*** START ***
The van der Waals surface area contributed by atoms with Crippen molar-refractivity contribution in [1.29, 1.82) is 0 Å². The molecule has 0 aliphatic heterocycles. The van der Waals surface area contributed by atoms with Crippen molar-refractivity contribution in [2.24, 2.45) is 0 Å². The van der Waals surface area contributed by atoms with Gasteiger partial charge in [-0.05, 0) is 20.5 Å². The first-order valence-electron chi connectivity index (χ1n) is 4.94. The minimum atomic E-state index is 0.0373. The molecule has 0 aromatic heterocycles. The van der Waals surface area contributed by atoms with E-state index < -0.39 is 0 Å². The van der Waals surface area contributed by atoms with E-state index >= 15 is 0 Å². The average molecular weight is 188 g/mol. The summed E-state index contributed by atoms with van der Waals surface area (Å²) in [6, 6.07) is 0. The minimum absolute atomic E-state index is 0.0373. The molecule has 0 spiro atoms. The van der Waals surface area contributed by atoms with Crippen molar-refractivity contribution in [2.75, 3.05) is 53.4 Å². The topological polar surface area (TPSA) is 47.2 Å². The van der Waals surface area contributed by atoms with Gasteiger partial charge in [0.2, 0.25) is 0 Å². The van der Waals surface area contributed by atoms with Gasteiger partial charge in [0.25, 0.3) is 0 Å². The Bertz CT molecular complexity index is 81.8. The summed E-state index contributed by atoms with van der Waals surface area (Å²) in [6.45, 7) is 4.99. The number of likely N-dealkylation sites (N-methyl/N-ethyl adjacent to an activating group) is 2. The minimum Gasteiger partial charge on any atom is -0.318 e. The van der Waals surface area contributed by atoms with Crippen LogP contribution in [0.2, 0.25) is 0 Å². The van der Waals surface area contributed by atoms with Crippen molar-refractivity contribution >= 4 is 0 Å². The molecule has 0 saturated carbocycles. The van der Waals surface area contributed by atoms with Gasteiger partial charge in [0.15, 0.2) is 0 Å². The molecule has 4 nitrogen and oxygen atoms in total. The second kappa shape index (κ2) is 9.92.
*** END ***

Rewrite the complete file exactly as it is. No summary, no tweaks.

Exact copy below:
The van der Waals surface area contributed by atoms with Crippen molar-refractivity contribution in [1.29, 1.82) is 0 Å². The molecule has 0 aliphatic heterocycles. The van der Waals surface area contributed by atoms with Crippen molar-refractivity contribution in [2.24, 2.45) is 0 Å². The van der Waals surface area contributed by atoms with Gasteiger partial charge in [-0.05, 0) is 20.5 Å². The first-order valence-electron chi connectivity index (χ1n) is 4.94. The minimum atomic E-state index is 0.0373. The molecule has 0 aromatic heterocycles. The van der Waals surface area contributed by atoms with E-state index < -0.39 is 0 Å². The van der Waals surface area contributed by atoms with E-state index >= 15 is 0 Å². The average molecular weight is 188 g/mol. The summed E-state index contributed by atoms with van der Waals surface area (Å²) in [6, 6.07) is 0. The minimum absolute atomic E-state index is 0.0373. The molecule has 0 spiro atoms. The van der Waals surface area contributed by atoms with Crippen molar-refractivity contribution in [2.75, 3.05) is 53.4 Å². The topological polar surface area (TPSA) is 47.2 Å². The van der Waals surface area contributed by atoms with Gasteiger partial charge in [0.2, 0.25) is 0 Å². The van der Waals surface area contributed by atoms with Gasteiger partial charge in [0.25, 0.3) is 0 Å². The Bertz CT molecular complexity index is 81.8. The summed E-state index contributed by atoms with van der Waals surface area (Å²) in [6.45, 7) is 4.99. The number of likely N-dealkylation sites (N-methyl/N-ethyl adjacent to an activating group) is 2. The minimum Gasteiger partial charge on any atom is -0.318 e. The van der Waals surface area contributed by atoms with Crippen LogP contribution in [0.2, 0.25) is 0 Å². The van der Waals surface area contributed by atoms with Crippen molar-refractivity contribution >= 4 is 0 Å². The molecule has 0 saturated carbocycles. The van der Waals surface area contributed by atoms with Gasteiger partial charge in [0.15, 0.2) is 0 Å². The molecule has 4 nitrogen and oxygen atoms in total. The second kappa shape index (κ2) is 9.92.